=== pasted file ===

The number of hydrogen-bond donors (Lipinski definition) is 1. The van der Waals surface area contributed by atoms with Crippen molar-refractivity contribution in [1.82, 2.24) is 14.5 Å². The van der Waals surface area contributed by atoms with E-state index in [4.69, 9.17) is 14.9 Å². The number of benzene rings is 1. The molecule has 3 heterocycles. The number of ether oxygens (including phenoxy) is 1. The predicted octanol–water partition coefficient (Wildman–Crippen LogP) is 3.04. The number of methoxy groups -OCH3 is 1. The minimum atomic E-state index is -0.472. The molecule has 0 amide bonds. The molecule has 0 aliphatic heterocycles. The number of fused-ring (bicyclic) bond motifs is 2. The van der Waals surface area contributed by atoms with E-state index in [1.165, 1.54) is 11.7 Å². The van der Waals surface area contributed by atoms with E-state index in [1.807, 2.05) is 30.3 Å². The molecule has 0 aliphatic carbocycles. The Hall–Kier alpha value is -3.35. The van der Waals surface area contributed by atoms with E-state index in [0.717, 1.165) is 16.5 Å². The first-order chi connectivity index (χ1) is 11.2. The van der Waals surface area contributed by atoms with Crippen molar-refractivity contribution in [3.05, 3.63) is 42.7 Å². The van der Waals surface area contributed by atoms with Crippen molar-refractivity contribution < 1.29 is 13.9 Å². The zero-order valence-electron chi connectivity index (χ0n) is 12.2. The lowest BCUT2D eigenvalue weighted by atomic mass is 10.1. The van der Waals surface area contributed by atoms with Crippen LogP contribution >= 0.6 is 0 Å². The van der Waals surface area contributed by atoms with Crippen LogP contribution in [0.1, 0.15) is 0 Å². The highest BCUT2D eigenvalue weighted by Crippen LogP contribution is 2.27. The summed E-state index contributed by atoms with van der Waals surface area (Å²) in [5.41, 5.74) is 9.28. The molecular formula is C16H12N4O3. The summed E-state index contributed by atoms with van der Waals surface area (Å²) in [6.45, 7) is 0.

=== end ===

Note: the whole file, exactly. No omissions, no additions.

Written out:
The number of hydrogen-bond donors (Lipinski definition) is 1. The van der Waals surface area contributed by atoms with Crippen molar-refractivity contribution in [1.82, 2.24) is 14.5 Å². The van der Waals surface area contributed by atoms with E-state index in [4.69, 9.17) is 14.9 Å². The number of benzene rings is 1. The molecule has 3 heterocycles. The number of ether oxygens (including phenoxy) is 1. The predicted octanol–water partition coefficient (Wildman–Crippen LogP) is 3.04. The number of methoxy groups -OCH3 is 1. The minimum atomic E-state index is -0.472. The molecule has 0 amide bonds. The molecule has 0 aliphatic heterocycles. The number of fused-ring (bicyclic) bond motifs is 2. The van der Waals surface area contributed by atoms with E-state index in [1.165, 1.54) is 11.7 Å². The van der Waals surface area contributed by atoms with E-state index in [1.807, 2.05) is 30.3 Å². The molecule has 0 aliphatic carbocycles. The Hall–Kier alpha value is -3.35. The van der Waals surface area contributed by atoms with E-state index in [0.717, 1.165) is 16.5 Å². The first-order chi connectivity index (χ1) is 11.2. The van der Waals surface area contributed by atoms with Crippen molar-refractivity contribution in [3.05, 3.63) is 42.7 Å². The van der Waals surface area contributed by atoms with Crippen molar-refractivity contribution < 1.29 is 13.9 Å². The zero-order valence-electron chi connectivity index (χ0n) is 12.2. The lowest BCUT2D eigenvalue weighted by atomic mass is 10.1. The van der Waals surface area contributed by atoms with Crippen LogP contribution >= 0.6 is 0 Å². The van der Waals surface area contributed by atoms with Crippen LogP contribution in [0.1, 0.15) is 0 Å². The highest BCUT2D eigenvalue weighted by Crippen LogP contribution is 2.27. The summed E-state index contributed by atoms with van der Waals surface area (Å²) in [5.41, 5.74) is 9.28. The molecular formula is C16H12N4O3. The summed E-state index contributed by atoms with van der Waals surface area (Å²) in [6.45, 7) is 0.